Are Video Games Turning Liberals Into Virtual Conservatives?

Monica Potts a feminist graduate of an all-girls college that would never take her husband's name or dream of ending her career to raise children. In the Sims 3 she's a married mother that stays home with the kids.

In a fascinating article on The American Prospect, Potts explores the phenomenon of players like herself with liberal social leanings following the opposite path when entering the video game realm. Are video games unwittingly forcing an agenda on the player, or is the player simply playing the game in the most enjoyable way?

It more-than-likely depends on the games you're playing.

In fact, all of the video games I play tend to have a decidedly anti-liberal tilt. From the seemingly innocuous Sims to more obviously hawkish games like Call of Duty, many video and computer games seem to have a built-in conservative worldview. After all, they have to sell in the heartland as well as on the coasts. It's always difficult for liberals to figure out how much they should enjoy pop culture that contradicts their values.

Potts uses the example of the television show 24 to illustrate her point. Its portrayal and seeming promotion of torture is abhorrent to her liberal nature, but does that mean she needs to miss out on an entertaining drama in order to stand by her beliefs and ideals?

Video games are just the newest medium through which our social mores are expressed, and questioning whether they do so accurately and responsibly is a natural corollary to their ascendancy.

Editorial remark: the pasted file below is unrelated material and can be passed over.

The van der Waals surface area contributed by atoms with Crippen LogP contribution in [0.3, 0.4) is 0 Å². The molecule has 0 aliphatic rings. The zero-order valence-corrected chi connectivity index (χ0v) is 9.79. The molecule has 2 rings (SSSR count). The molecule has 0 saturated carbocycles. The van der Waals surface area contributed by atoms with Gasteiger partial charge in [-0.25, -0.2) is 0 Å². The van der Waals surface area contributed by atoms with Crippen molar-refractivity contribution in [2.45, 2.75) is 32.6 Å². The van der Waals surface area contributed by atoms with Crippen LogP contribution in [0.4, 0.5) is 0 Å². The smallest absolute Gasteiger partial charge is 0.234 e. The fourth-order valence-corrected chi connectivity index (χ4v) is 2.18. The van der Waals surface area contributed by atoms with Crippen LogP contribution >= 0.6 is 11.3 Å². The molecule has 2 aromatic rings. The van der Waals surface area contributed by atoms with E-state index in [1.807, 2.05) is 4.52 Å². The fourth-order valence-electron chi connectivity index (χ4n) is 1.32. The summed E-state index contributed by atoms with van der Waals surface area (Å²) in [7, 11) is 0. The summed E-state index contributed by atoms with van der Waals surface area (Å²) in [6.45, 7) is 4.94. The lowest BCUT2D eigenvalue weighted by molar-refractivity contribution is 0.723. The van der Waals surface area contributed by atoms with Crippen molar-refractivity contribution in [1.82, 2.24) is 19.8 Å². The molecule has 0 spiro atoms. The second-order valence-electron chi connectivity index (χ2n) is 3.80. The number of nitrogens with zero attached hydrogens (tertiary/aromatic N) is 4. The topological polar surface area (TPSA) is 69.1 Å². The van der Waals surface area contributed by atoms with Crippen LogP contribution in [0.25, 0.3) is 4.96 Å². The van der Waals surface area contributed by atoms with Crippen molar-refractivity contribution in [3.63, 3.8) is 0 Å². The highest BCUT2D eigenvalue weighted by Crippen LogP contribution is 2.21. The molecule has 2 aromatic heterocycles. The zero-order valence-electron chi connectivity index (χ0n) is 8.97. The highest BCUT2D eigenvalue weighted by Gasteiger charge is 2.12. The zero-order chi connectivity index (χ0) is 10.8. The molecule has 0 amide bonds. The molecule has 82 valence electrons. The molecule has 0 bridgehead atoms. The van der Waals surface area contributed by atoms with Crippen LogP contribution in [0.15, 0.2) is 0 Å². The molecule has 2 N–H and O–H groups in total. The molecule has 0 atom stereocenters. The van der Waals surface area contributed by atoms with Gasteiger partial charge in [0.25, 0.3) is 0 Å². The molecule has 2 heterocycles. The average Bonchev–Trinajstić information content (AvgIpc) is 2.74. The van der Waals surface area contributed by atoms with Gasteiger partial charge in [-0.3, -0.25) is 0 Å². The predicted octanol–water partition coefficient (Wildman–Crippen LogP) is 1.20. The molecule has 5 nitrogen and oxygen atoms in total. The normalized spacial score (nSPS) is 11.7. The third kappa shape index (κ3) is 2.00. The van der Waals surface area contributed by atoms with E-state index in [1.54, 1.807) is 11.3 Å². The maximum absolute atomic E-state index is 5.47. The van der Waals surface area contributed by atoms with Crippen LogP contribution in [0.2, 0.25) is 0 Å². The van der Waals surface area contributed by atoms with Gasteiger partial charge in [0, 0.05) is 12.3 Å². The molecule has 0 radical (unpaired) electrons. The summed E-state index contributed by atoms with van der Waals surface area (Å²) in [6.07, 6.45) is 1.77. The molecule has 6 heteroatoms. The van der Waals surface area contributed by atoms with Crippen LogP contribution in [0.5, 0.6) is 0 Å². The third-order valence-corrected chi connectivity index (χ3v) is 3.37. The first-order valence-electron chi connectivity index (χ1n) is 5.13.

Potts calls other games into the discussion. Sim City's portrayal of low-income housing as a haven for crime, producing low-cost workers that can be discarded once the player's city has gained enough wealth, replaced with lofts and opera houses. Or Civilization, where the fastest path to victory is through military might.

The problem might not be with the games. As Potts points out, the Sims 3 is blissfully discrimination free, with an add-on that allows characters to go to university free of charge. Civilization can be won through diplomacy.

There are other options available; they're just not nearly as entertaining.

I can opt to commit my resources to building trade alliances and public libraries, but I don't have a choice about building an army to defend my cities against barbarian attacks. Once I have an army, I might as well use it to destroy my competitors. Waging war is the only way I've ever won the game. (It seems important to note that pulling off a "cultural" victory is extremely difficult.) The lesson: Getting results from liberal policies takes a tremendously long time. It's also, frankly, much less fun to have a scripted dialogue with Catherine the Great than to watch a samurai fall to a pikeman's ax.

For me this all boils down to one of the core properties of video games that draw so many people to them in the first place: They let you do things you otherwise wouldn't or couldn't do. This works on a visceral level - I'd never kill a man, but I've killed millions of virtual men - or on a more social or political level. If we allowed our real-world morals and beliefs to guide our video game playing, that would make for some incredibly boring games.

Or maybe Potts is right. "Maybe video games also tease out the latent conservative in all of us."